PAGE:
DECISIONS on heifer selection and retention for breeding are never ones to be taken lightly. A heifer represents not only the next generation of breeding potential for a herd, but she also reflects the prior investment in genetics, as well as determining the productivity and profitability of the herd for most of the next decade.
Choosing which heifers to retain can be an issue for producers for various reasons. In years of herd expansion, the choices made on retention are often less severe on individuals, as producers opt to give themselves the opportunity to keep as many potential breeders as possible with the aim of achieving their desired herd size.
In other years, compromises occur as a result of seasonal conditions and market opportunities.
Many producers approach the selection of breeders with some degree of criteria in mind. Often it is associated with weight, temperament and physical appearance or structure. While these can be reasonably objective criteria, there are often underlying issues that may impact on the physical appearance of the heifers that are yarded-up on selection day.
Broader herd issues, such as length of joining, will impact on heifer weights or comparing heifers born from first-calf mothers to those of older breeders. These two situations are not uncommon for many producers who are attempting to evaluate just what influence these may have on the animals in front of them.
As well as considering the animals in their current condition, selection also has a component that is harder to know: predicting what these animals may be capable of achieving as they grow and mature.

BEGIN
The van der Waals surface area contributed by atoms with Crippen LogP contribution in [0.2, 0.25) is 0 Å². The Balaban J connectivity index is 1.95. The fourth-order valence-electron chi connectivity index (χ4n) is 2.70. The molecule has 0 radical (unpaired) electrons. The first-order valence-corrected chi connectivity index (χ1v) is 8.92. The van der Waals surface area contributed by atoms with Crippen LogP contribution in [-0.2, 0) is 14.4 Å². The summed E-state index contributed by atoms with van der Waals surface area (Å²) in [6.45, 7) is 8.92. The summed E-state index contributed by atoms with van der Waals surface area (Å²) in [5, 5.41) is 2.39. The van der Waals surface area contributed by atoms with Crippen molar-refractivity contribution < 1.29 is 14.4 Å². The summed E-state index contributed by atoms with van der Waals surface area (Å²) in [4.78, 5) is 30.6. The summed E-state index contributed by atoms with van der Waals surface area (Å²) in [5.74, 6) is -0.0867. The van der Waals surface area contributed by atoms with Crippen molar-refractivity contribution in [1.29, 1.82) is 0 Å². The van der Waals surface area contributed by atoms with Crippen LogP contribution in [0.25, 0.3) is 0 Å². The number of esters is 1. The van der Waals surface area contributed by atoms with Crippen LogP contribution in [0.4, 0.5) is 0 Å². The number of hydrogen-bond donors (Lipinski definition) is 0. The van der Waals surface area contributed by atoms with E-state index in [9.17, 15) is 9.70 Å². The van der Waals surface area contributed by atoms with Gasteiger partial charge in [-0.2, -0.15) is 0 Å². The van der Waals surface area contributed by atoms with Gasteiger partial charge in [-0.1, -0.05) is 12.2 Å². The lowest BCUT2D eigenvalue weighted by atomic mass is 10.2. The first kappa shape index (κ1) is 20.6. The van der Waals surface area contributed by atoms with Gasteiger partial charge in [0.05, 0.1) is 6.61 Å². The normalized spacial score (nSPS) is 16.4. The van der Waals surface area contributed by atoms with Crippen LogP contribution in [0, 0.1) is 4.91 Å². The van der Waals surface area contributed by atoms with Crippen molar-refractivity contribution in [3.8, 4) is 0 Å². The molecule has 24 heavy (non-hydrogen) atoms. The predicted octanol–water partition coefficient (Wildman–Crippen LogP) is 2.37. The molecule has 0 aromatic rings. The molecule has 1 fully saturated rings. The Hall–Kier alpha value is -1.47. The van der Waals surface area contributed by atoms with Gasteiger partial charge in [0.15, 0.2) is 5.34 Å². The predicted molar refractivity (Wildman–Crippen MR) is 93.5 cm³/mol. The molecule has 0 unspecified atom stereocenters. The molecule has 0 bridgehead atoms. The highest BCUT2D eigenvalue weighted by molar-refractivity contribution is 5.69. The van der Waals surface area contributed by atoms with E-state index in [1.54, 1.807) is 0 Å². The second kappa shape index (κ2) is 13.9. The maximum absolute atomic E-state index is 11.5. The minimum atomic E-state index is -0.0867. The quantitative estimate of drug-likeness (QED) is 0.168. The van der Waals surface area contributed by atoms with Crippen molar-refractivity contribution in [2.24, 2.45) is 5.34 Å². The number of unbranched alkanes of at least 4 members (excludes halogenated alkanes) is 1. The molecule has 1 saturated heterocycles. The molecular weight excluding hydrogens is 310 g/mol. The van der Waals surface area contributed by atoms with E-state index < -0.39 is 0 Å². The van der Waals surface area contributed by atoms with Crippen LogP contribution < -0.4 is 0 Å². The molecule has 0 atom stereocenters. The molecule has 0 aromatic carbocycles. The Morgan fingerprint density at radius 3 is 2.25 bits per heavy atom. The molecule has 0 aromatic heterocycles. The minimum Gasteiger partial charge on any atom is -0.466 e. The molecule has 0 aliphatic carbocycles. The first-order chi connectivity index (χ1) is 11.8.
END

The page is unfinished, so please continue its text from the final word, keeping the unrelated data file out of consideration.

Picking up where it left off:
Ideally, producers want to know that the animals they choose to retain will display the best genetic potential possible for their program, and make the greatest contribution to the overall profitability of an enterprise.
In commercial situations, producers who use sires with high-accuracy EBVs and maintain accurate records on breeding herd performance can have some degree of confidence in the females they select to retain.
Allowing for differences in first-calf females and having defined management targets for those heifers in the lead up to their first joining can be two very effective strategies to ensure investment in the herds genetic potential is not overlooked in the drafting yard.
Smaller or younger heifers can be the result of management decisions, and this needs to be accounted-for in selection.
Seedstock herd considerations
In the case of seedstock programs, the increasing access to genomics should be utilised by bull breeders in order to make their selection decisions earlier and to improve the confidence that the animals with the greatest genetic potential are carried through into the breeding herd.
DNA samples can be taken as Tissue Sample Units (TSUs) from very young animals. This is possible at their first tagging or weighing. Alternatively, hair samples can be collected at marking or weaning. These samples can be included in Single Step Breedplan analysis, which is now available across Hereford, Angus, Wagyu, Brahman and Santa Gertrudis breeds.
Samples taken at a young age open up a broader pool of information for producers to access at selection time. In addition to those traditional selection tools of farm management records, weights, and physical inspection, seedstock producers have a greater opportunity to draft animals on their genetic potential as well.
Considering the spread of genetic potential